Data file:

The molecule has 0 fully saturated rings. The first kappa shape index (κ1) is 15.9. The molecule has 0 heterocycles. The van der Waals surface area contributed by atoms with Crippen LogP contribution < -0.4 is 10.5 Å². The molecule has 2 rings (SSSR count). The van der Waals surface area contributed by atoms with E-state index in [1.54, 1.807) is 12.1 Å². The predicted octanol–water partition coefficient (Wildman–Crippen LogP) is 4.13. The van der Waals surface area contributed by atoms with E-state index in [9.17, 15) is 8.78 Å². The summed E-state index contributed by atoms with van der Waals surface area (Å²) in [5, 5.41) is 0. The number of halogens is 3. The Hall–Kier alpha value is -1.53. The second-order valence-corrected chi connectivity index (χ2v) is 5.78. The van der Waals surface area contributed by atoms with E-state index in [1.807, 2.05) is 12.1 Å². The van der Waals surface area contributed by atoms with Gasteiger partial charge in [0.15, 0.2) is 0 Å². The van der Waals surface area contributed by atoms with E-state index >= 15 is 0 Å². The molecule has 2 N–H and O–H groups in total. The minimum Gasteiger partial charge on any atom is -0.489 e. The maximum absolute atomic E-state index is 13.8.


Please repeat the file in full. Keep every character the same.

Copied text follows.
The molecule has 0 fully saturated rings. The first kappa shape index (κ1) is 15.9. The molecule has 0 heterocycles. The van der Waals surface area contributed by atoms with Crippen LogP contribution < -0.4 is 10.5 Å². The molecule has 2 rings (SSSR count). The van der Waals surface area contributed by atoms with E-state index in [1.54, 1.807) is 12.1 Å². The predicted octanol–water partition coefficient (Wildman–Crippen LogP) is 4.13. The van der Waals surface area contributed by atoms with E-state index in [9.17, 15) is 8.78 Å². The summed E-state index contributed by atoms with van der Waals surface area (Å²) in [5, 5.41) is 0. The number of halogens is 3. The Hall–Kier alpha value is -1.53. The second-order valence-corrected chi connectivity index (χ2v) is 5.78. The van der Waals surface area contributed by atoms with E-state index in [1.807, 2.05) is 12.1 Å². The van der Waals surface area contributed by atoms with Gasteiger partial charge in [0.15, 0.2) is 0 Å². The van der Waals surface area contributed by atoms with E-state index >= 15 is 0 Å². The molecule has 2 N–H and O–H groups in total. The minimum Gasteiger partial charge on any atom is -0.489 e. The maximum absolute atomic E-state index is 13.8.